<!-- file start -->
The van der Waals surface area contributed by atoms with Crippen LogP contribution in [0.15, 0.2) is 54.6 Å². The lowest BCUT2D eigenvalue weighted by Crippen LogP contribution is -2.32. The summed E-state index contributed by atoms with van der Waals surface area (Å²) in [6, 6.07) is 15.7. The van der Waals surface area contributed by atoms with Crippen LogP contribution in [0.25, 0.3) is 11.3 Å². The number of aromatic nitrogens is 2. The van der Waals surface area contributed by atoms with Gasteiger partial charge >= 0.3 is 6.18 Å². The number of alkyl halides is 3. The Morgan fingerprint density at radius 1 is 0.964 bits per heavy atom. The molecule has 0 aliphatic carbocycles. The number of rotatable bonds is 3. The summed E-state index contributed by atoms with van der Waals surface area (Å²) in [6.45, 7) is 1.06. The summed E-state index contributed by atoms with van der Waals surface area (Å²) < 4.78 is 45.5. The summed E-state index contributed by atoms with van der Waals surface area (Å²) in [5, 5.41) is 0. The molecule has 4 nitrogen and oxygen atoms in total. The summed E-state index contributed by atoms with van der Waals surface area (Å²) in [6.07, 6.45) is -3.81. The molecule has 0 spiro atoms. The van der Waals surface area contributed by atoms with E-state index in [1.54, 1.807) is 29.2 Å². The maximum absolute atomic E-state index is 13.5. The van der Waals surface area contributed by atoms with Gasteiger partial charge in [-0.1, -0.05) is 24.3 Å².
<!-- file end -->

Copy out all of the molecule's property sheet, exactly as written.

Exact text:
The van der Waals surface area contributed by atoms with Crippen LogP contribution in [0.15, 0.2) is 54.6 Å². The lowest BCUT2D eigenvalue weighted by Crippen LogP contribution is -2.32. The summed E-state index contributed by atoms with van der Waals surface area (Å²) in [6, 6.07) is 15.7. The van der Waals surface area contributed by atoms with Crippen LogP contribution in [0.25, 0.3) is 11.3 Å². The number of aromatic nitrogens is 2. The van der Waals surface area contributed by atoms with Gasteiger partial charge >= 0.3 is 6.18 Å². The number of alkyl halides is 3. The Morgan fingerprint density at radius 1 is 0.964 bits per heavy atom. The molecule has 0 aliphatic carbocycles. The number of rotatable bonds is 3. The summed E-state index contributed by atoms with van der Waals surface area (Å²) in [6.45, 7) is 1.06. The summed E-state index contributed by atoms with van der Waals surface area (Å²) < 4.78 is 45.5. The summed E-state index contributed by atoms with van der Waals surface area (Å²) in [5, 5.41) is 0. The molecule has 4 nitrogen and oxygen atoms in total. The summed E-state index contributed by atoms with van der Waals surface area (Å²) in [6.07, 6.45) is -3.81. The molecule has 0 spiro atoms. The van der Waals surface area contributed by atoms with E-state index in [1.54, 1.807) is 29.2 Å². The maximum absolute atomic E-state index is 13.5. The van der Waals surface area contributed by atoms with Gasteiger partial charge in [-0.1, -0.05) is 24.3 Å².